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Rounded Corners and Squircles

October 13, 2011

When I was still doing experiments that required specialized hardware, I would enlist the services of our able machinists in their fully equipped machine shop. I would proudly show them my skillfully crafted CAD drawings, at which they were too polite to laugh, and they would ask me questions about the many details that I had left out. One question they would often ask is whether they should chamfer the edges. A chamfer is a beveled or rounded edge.

The expression, "Nature abhors a vacuum," may be the paramount universal principle, but "Nature doesn't like hard edges or sharp corners," may be a close second. My son, unlike his amateur programming father, is an actual computer professional. He pointed out an interesting Steve Jobs story in his blog. Steve was a firm believer in the no-sharp-corners principle.[1]

Bill Atkinson programmed QuickDraw, which was part of the Macintosh graphical user interface. The Motorola 68000 processor in the Macintosh was, as all microprocessors of the era, quite slow. There were, of course, no hardware floating-point operations, and integer multiplication and divisions were slow.

Bill had devised a way to draw ovals that eschewed all the fancy math and used just additions and subtractions. As explained in Ref. 1, Bill used the fact that the sum of a sequence of odd numbers starting at one always equals a square; for example, 1 + 3 + 5 + 9 + 11 = 36. In general,

Sum of odd numbers equation

Steve, who was known to be a demanding character, was not that impressed. What Steve wanted was rectangles with rounded corners, and he quickly pointed out many examples in their office and outside environments. Bill went back to his development station, and in just a few hours he devised an algorithm that drew rectangles with rounded corners that was almost as fast as his ovals algorithm.

Steve Jobs and Bill Gates

Steve Jobs and Bill Gates at 'D5: All Things Digital' conference in Carlsbad, California, 2007.

(Photo by Joi Ito, via Wikimedia Commons))

Descartes would be proud of the extent that we've extended his concept of the graphical representation of algebraic equations in two dimensions to make our graphical user interfaces. Something like a rounded rectangle is one example of a superellipse poetically called a squircle. A squircle is an object that has qualities of both a square and a circle.

The general equation for a superellipse, as shown below, was devised by the French mathematician, Gabriel Lamé, who is well known to mechanical engineers because of the Lamé parameters in elasticity. Lamé's second parameter is better known as the shear modulus.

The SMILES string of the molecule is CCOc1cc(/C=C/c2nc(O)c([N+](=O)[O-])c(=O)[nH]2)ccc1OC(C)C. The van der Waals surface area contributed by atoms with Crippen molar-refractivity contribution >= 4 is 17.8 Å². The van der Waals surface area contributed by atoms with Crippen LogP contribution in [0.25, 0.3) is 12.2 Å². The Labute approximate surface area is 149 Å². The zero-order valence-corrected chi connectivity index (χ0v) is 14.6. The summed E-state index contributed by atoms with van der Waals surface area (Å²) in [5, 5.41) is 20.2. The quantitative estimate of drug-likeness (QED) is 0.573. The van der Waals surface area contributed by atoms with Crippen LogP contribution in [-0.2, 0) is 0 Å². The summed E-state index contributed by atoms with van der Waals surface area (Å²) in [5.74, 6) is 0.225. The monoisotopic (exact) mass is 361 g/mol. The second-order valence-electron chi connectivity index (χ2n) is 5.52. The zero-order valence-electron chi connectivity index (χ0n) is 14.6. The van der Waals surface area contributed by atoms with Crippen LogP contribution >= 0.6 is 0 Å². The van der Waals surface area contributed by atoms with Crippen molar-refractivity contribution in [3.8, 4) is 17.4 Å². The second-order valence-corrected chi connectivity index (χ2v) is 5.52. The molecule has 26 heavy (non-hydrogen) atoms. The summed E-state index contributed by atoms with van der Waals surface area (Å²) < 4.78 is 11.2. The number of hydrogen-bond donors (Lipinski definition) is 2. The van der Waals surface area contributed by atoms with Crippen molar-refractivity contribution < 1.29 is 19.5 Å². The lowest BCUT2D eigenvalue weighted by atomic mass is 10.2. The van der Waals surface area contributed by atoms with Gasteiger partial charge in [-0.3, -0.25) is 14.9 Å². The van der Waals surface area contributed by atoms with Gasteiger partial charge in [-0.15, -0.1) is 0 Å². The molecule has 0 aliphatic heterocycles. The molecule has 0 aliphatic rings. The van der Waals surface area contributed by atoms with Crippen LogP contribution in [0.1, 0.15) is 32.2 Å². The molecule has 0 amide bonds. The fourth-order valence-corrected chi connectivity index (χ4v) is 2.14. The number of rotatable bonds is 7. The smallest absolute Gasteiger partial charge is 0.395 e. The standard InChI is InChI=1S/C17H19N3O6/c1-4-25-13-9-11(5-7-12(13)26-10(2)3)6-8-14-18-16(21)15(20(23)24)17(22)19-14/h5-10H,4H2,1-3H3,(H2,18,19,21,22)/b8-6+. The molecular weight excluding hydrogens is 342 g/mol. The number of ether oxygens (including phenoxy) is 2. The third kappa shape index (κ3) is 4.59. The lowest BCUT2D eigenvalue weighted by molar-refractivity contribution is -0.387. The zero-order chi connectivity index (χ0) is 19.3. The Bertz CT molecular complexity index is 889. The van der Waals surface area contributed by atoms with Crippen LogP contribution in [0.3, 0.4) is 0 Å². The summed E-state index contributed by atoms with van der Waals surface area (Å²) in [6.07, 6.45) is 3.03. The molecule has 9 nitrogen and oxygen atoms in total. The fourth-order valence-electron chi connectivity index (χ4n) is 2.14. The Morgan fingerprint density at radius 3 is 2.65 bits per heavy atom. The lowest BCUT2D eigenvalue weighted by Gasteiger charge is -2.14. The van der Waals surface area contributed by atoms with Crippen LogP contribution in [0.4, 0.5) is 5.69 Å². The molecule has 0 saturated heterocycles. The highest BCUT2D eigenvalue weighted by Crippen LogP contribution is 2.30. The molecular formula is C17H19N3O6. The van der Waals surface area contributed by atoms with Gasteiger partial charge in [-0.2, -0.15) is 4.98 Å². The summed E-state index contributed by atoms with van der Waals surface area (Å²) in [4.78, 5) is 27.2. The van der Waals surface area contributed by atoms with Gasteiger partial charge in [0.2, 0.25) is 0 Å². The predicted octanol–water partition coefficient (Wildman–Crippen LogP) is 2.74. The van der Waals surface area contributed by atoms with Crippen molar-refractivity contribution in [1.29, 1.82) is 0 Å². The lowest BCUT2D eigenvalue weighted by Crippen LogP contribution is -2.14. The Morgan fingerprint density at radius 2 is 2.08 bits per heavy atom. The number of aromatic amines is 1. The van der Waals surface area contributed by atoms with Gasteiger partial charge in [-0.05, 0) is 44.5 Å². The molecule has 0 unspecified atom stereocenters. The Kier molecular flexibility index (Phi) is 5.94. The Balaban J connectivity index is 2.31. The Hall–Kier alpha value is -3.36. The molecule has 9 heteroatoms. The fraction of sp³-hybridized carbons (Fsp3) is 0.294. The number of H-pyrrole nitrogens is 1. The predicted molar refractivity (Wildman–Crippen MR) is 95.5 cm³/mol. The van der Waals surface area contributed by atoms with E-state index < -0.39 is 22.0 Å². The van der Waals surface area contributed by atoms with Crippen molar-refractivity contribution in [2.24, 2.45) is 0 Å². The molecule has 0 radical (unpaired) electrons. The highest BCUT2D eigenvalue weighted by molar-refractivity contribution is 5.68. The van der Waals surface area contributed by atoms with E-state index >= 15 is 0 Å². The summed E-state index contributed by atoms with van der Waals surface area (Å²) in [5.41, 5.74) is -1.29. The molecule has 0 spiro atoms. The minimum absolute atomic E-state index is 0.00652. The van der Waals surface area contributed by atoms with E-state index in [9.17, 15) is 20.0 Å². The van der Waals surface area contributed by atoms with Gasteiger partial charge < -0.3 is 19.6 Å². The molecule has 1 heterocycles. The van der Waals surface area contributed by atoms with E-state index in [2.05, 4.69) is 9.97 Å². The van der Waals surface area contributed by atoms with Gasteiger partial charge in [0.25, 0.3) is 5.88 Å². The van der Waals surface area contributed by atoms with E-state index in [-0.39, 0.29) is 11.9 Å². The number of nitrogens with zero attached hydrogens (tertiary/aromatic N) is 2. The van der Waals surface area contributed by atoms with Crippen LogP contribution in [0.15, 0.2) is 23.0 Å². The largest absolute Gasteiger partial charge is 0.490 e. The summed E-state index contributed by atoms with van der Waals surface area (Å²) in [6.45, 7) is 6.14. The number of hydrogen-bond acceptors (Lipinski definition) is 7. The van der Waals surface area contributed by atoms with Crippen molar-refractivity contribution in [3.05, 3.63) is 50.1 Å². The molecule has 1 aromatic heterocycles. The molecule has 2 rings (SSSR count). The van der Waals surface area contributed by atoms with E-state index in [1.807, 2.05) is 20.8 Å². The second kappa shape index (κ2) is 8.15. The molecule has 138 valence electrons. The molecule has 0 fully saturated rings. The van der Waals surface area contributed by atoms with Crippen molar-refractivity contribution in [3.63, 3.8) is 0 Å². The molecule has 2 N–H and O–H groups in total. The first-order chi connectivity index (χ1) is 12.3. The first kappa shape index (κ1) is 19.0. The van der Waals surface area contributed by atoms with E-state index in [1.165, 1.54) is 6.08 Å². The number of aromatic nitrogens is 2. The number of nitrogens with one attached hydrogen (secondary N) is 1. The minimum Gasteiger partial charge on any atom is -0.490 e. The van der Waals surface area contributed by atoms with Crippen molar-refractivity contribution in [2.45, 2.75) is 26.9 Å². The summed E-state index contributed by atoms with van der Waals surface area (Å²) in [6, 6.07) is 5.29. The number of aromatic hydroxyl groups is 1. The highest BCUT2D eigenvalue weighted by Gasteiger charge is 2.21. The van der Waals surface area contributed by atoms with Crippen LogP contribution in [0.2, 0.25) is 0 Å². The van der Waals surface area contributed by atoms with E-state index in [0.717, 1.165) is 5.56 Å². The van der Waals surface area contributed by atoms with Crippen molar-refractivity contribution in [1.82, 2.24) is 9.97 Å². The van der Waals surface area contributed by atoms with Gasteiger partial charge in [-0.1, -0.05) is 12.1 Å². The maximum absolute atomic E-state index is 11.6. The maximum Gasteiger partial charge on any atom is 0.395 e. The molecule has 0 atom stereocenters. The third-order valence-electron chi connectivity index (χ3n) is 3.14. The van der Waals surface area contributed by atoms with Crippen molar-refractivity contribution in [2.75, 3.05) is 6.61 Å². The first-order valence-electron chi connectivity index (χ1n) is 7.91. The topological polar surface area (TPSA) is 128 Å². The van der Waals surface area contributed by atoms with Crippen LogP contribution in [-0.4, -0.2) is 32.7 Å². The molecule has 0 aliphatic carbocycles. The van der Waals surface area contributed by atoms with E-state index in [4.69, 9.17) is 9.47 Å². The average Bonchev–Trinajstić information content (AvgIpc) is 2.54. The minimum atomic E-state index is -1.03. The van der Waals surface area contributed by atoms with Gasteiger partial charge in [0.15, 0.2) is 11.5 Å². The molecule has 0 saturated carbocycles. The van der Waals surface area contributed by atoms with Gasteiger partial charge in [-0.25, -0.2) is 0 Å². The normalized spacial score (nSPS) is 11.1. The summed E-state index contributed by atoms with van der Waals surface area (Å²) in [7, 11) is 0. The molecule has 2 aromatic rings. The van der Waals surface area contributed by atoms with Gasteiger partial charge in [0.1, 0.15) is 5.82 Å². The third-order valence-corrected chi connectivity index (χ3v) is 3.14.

Superellipse equation

This equation generates a wide variety of closed curves, including the ordinary ellipse for n = 2. The ellipse, of course, becomes a circle when a = b. Other parameters will generate shapes that closely approximate a rectangle with rounded corners. For example, for a unit squircle, the parameters a and b are one, and the degree of "squareness" is set by the exponent, n. Large values of n give you shapes that look more like a square.

Squircles for n=4 and n=16

Squircles for n=4 (blue) and n=16 (red)

Squircles will give you rectangles with rounded corners, but they're too computationally intensive for most purposes. I don't know how Bill Atkinson programmed rounded corners for QuickDraw, but I decided this would be an interesting programming exercise.

Whenever an electrical engineer wants to smooth something, he puts it through a low pass filter. I decided to take this approach and feed a rectangle's corner multiple times through a simple low pass filter.

You can see the result in the figure. The low pass filter was just,
xi = 0.0625xi-2 + 0.0125xi-1 + 0.625xi + 0.125xi+1 + 0.0625xi+2
yi = 0.0625yi-2 + 0.0125yi-1 + 0.625yi + 0.125yi+1 + 0.0625yi+2

and the corner was passed through this filter five time. More rounding can be achieved with a larger number of passes through the filter. The actual effect will depend on the granularity of the input data points. This process is most likely not original with me, but how would I know? I'm just a computer amateur.

Smooth corner implemented by a low-pass filter

Rounded corner obtained by passing a rectangle's data points through a low pass filter.

Graph via Gnumeric using data from a C program by the author.

(C program source code))


  1. Andy Hertzfeld, "Round Rects Are Everywhere!" Folklore.org, May 1981.

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